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 Table of Contents  
ORIGINAL ARTICLE
Year : 2019  |  Volume : 14  |  Issue : 3  |  Page : 196-201

The Effect of intrathecal magnesium sulfate to bupivacaine-fentanyl subarchanoid block for infraumblical surgeries


Department of Anesthesiology, Jawaharlal Nehru Medical College, Wardha, Maharashtra, India

Date of Submission02-May-2019
Date of Decision10-Jun-2019
Date of Acceptance22-Jul-2019
Date of Web Publication2-May-2020

Correspondence Address:
Dr. Jayashree Sen
Department of Anesthesiology, Jawaharlal Nehru Medical College, Sawangi (M), Wardha, Maharashtra
India
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Source of Support: None, Conflict of Interest: None


DOI: 10.4103/jdmimsu.jdmimsu_83_19

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  Abstract 


Background: Subarachnoid block is a safe and inexpensive technique , most versatile regional block for infraumbilical surgeries. Adjuvants such as Fentanyl is the most commonly used. It has been shown that the duration of postoperative analgesia also can be prolonged when magnesium is given as an adjunct for peripheral nerve blocks. Aim and Objectives: the present study was designed to examine whether addition of intrathecal magnesium sulfate would enhance the analgesic efficacy of intrathecal bupivacaine and fentanyl in patients undergoing infra umbilical surgeries. And with the primary objective to study the efficacy, onset and duration of analgesia , hemodynamic variability during block and duration of motor block and secondary objective to know adverse effect of the drugs. Setting and Design Prospective, randomised controlled observational study. Material and Methods: 70 patients were selected , they were randomly allocated into two groups of 35 each using computer generated data. Group S: Intrathecal administration of 2.5 mL (12.5 mg) of hyperbaric bupivacaine + 0.5 mL (25 mcg) of fentanyl + 1 mL of normal saline. Group M: Intrathecal administration of 2.5 mL (12.5 mg) of hyperbaric bupivacaine + 0.5 mL (25 mcg) of fentanyl +1.0 ml (50 mg) of magnesium sulphate. Statistical Analysis- done by using descriptive and inferential statistics using chisquare test and student's unpaired t test and software used in the analysis were SPSS 22.0 version and Graph Pad Prism 6.0 version and p<0.05 is considered as level of significance. Results: We conclude that when magnesium is added in the mixture of bupivacaine and fentanyl through spinal route it significantly prolonged postoperative analgesia without any significant haemodynamic variations and adverse effects. Conclusion: Adding magnesium in the mixture of bupivacaine and fentanyl through spinal route for effective postoperative analgesia is without significant haemodynamic variations and adverse effects.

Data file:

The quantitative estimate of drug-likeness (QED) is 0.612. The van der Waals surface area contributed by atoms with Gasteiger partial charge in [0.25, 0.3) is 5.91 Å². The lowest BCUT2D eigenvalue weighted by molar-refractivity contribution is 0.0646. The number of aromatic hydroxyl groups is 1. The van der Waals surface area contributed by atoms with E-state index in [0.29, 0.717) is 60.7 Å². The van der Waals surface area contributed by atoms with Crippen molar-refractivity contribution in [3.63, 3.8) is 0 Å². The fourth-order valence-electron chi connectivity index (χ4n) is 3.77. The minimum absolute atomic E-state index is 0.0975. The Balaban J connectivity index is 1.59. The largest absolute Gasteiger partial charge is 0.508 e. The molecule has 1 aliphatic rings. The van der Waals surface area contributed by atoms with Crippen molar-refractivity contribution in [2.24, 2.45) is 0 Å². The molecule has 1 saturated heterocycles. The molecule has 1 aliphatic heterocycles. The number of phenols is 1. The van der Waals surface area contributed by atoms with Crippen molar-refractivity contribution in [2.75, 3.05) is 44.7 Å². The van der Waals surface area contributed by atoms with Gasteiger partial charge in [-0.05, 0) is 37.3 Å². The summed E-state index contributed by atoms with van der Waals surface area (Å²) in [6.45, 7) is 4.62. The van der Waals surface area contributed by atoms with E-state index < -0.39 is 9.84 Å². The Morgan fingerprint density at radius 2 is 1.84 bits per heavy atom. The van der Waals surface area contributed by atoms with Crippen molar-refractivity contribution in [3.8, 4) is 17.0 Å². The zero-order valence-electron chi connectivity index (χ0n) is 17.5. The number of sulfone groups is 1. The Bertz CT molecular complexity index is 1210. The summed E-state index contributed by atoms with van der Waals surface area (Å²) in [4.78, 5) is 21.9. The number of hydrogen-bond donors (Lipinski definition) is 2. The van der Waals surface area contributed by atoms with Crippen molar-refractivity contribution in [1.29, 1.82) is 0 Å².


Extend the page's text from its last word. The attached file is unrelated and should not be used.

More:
Keywords: Fentanyl, magnesium sulphate, postoperative analgesia, sub arachnoid block Fentanyl, magnesium sulphate, postoperative analgesia, sub arachnoid blockFentanyl, magnesium sulphate, postoperative analgesia, subarachnoid block


How to cite this article:
Singh S, Sen J. The Effect of intrathecal magnesium sulfate to bupivacaine-fentanyl subarchanoid block for infraumblical surgeries. J Datta Meghe Inst Med Sci Univ 2019;14:196-201

How to cite this URL:
Singh S, Sen J. The Effect of intrathecal magnesium sulfate to bupivacaine-fentanyl subarchanoid block for infraumblical surgeries. J Datta Meghe Inst Med Sci Univ [serial online] 2019 [cited 2020 Sep 28];14:196-201. Available from: http://www.journaldmims.com/text.asp?2019/14/3/196/283603




  Introduction Top


“Pain is a more terrible lord of mankind than even death itself.“[1] The surgical stress response peaks during the postoperative period and has major effects on almost all body systems. A pain-free postoperative period definitely reduces morbidity and mortality of any surgical operation. Karl August Bier in 1898[2] introduced spinal anesthesia into clinical practice. Even today, spinal anesthesia remains one of the most popular techniques for both elective and emergency surgical procedures.[3] The versatility of spinal anesthesia is afforded by a wide range of local anesthetics and additives that allow control over the level, the time of onset, and the duration of spinal anesthesia.

Hyperbaric bupivacaine, a local anesthetic, is most commonly used for spinal anesthesia. However, for most of surgeries, high-quality longer duration of analgesia on the operative side is needed. Diverse classes of drugs have been added as adjuvants to local anesthetics in an attempt to prolong analgesia and reduce the incidence of side effects.[4],[5]

Fentanyl a synthetic μ-opioid receptor agonist is preferred as an adjuvant in spinal anesthesia because of its rapid onset and short duration of action with lesser incidence of respiratory depression. However, the use of opioids may be limited by significant side effects such as pruritus, urinary retention, respiratory depression, hemodynamic instability, occasionally severe nausea, and vomiting.[6]